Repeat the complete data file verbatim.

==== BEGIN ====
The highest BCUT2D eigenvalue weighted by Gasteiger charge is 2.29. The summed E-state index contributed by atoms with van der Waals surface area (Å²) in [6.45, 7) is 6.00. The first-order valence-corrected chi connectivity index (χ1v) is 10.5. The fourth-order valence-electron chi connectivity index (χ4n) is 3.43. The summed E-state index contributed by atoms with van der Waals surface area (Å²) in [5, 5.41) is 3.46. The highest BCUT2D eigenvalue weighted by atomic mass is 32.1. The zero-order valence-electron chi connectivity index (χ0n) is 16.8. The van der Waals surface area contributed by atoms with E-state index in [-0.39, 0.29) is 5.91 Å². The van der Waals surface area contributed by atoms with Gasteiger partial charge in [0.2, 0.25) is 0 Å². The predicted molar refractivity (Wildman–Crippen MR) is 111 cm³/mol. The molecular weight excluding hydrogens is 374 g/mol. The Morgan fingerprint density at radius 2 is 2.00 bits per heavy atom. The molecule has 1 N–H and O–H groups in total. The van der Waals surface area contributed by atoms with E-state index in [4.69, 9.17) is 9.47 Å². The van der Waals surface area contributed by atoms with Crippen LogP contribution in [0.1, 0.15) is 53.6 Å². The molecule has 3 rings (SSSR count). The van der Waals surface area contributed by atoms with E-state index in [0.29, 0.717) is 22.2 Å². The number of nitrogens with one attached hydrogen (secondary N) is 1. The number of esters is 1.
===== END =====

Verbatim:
The highest BCUT2D eigenvalue weighted by Gasteiger charge is 2.29. The summed E-state index contributed by atoms with van der Waals surface area (Å²) in [6.45, 7) is 6.00. The first-order valence-corrected chi connectivity index (χ1v) is 10.5. The fourth-order valence-electron chi connectivity index (χ4n) is 3.43. The summed E-state index contributed by atoms with van der Waals surface area (Å²) in [5, 5.41) is 3.46. The highest BCUT2D eigenvalue weighted by atomic mass is 32.1. The zero-order valence-electron chi connectivity index (χ0n) is 16.8. The van der Waals surface area contributed by atoms with E-state index in [-0.39, 0.29) is 5.91 Å². The van der Waals surface area contributed by atoms with Gasteiger partial charge in [0.2, 0.25) is 0 Å². The predicted molar refractivity (Wildman–Crippen MR) is 111 cm³/mol. The molecular weight excluding hydrogens is 374 g/mol. The Morgan fingerprint density at radius 2 is 2.00 bits per heavy atom. The molecule has 1 N–H and O–H groups in total. The van der Waals surface area contributed by atoms with E-state index in [4.69, 9.17) is 9.47 Å². The van der Waals surface area contributed by atoms with Crippen LogP contribution in [0.1, 0.15) is 53.6 Å². The molecule has 3 rings (SSSR count). The van der Waals surface area contributed by atoms with E-state index in [0.29, 0.717) is 22.2 Å². The number of nitrogens with one attached hydrogen (secondary N) is 1. The number of esters is 1.